Election Fatigue

Just in case anyone in the Philadelphia area gives a damn about my opinion, here’s my take on the upcoming primary election:

Given my druthers, I wouldn’t vote for either Specter or Sestak – Specter, because he’s a slimy dealmaker from way back, and Sestak because he’s not trustworthy.

What I don’t hold against Specter: That he became a Democrat only a year ago. Remember, for years, the wingnuts complained about him being a RINO – so the fact that he’s playing for our team now is good. He worked hard to pass health care reform, and pushed for the public option.

Let me remind you that Joe Sestak suddenly became a Democrat in 2006, when it began to look like Curt Weldon was vulnerable. The story about him being an independent because he thought he should be non-partisan? Hmm. As someone who’s been on the inside of major campaign, I’ll call that what my gut tells me it is: a cover story that can be plausibly sold to voters. It probably had more to do with advancing his military career, and with being a chameleon.

I already told you the Sestak campaign wanted me to work for free, and that his employees (the ones who stick around, anyway) make less than minimum wage.

I’m sorry, there’s no way in hell you can convince me that working people to death for peanuts is a progressive value. (Joe’s relatives, on the other hand, are quite well paid compared to the rest of his staff.) That’s a Republican value.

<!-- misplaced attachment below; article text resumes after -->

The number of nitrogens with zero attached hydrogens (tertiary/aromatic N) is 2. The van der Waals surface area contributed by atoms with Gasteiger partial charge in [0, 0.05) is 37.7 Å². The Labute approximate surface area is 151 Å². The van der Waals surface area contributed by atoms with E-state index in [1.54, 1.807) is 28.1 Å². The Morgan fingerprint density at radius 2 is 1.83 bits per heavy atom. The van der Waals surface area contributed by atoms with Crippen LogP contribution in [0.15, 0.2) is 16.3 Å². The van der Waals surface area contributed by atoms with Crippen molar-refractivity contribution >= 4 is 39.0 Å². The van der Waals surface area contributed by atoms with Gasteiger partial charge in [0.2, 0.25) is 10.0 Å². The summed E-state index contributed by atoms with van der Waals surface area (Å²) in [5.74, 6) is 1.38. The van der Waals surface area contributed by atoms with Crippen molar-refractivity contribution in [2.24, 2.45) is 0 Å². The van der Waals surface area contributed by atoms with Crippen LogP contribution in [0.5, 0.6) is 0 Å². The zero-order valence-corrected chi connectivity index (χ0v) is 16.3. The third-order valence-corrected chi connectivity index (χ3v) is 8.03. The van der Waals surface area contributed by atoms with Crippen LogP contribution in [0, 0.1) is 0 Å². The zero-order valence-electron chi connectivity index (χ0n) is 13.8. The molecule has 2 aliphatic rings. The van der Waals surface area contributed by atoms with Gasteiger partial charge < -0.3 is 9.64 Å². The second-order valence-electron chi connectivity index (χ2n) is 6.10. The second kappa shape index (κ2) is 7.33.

Joe’s initial rationale for running was that we needed an open primary, not a candidate picked “by party bosses.” But Joe Sestak was picked by party bosses. Bryan Lentz was running for that seat, and Rahm Emanuel and the DCCC asked him to step aside to let Joe run.

That would make Joe a hypocrite, yes?

And let’s go back to that first congressional run. We (the netroots) were by far his largest contributor. He agreed with us on two major issues: He said he would vote to stop funding the war, and against FISA.

He turned right around and voted for both, without so much as a heads up to progressives. Then, at last year’s Netroots Nation, he told me he’d form a netroots congressional caucus to make sure that didn’t happen again.

He didn’t keep his word.

As I’ve pointed out before, Nate Green said Sestak’s voting record was quite similar to Specter’s – until he decided to run for the Senate as a born-again progressive. Gee, that sounds just like what Joe’s ads say about Arlen Specter!

Joe became a “progressive” again once he figured out that the party money taps were closed to him. Where else was he going to get the kind of money he needed, if not from the demonstrably naive netroots? Once again, he sold himself as a netroots darling, and once again, progressives relapsed into amnesia.

I’m going to vote for Specter, because he has my favorite quality in a politician: Once you buy him, he stays bought. When Bush campaigned for Specter against Pat Toomey, Specter kept his promise and stayed in the fold. I expect he’ll do the same thing for Obama.